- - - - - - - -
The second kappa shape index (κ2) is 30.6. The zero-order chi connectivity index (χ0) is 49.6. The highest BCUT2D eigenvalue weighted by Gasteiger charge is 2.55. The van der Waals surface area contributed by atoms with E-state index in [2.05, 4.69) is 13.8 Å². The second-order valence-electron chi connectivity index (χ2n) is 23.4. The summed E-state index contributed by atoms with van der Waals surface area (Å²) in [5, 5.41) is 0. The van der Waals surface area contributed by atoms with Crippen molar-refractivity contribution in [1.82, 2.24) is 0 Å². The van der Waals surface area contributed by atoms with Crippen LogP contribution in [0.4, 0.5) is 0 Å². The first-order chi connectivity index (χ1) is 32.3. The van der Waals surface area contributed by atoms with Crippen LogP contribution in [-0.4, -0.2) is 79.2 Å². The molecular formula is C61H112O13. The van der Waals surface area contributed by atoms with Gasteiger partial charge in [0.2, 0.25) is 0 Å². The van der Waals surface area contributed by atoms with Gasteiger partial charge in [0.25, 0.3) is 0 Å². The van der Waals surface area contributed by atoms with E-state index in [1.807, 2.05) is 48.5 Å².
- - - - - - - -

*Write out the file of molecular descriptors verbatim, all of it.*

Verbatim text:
The second kappa shape index (κ2) is 30.6. The zero-order chi connectivity index (χ0) is 49.6. The highest BCUT2D eigenvalue weighted by Gasteiger charge is 2.55. The van der Waals surface area contributed by atoms with E-state index in [2.05, 4.69) is 13.8 Å². The second-order valence-electron chi connectivity index (χ2n) is 23.4. The summed E-state index contributed by atoms with van der Waals surface area (Å²) in [5, 5.41) is 0. The van der Waals surface area contributed by atoms with Crippen molar-refractivity contribution in [1.82, 2.24) is 0 Å². The van der Waals surface area contributed by atoms with Crippen LogP contribution in [0.4, 0.5) is 0 Å². The first-order chi connectivity index (χ1) is 32.3. The van der Waals surface area contributed by atoms with Crippen LogP contribution in [-0.4, -0.2) is 79.2 Å². The molecular formula is C61H112O13. The van der Waals surface area contributed by atoms with Gasteiger partial charge in [0.2, 0.25) is 0 Å². The van der Waals surface area contributed by atoms with Gasteiger partial charge in [0.25, 0.3) is 0 Å². The van der Waals surface area contributed by atoms with E-state index in [1.807, 2.05) is 48.5 Å².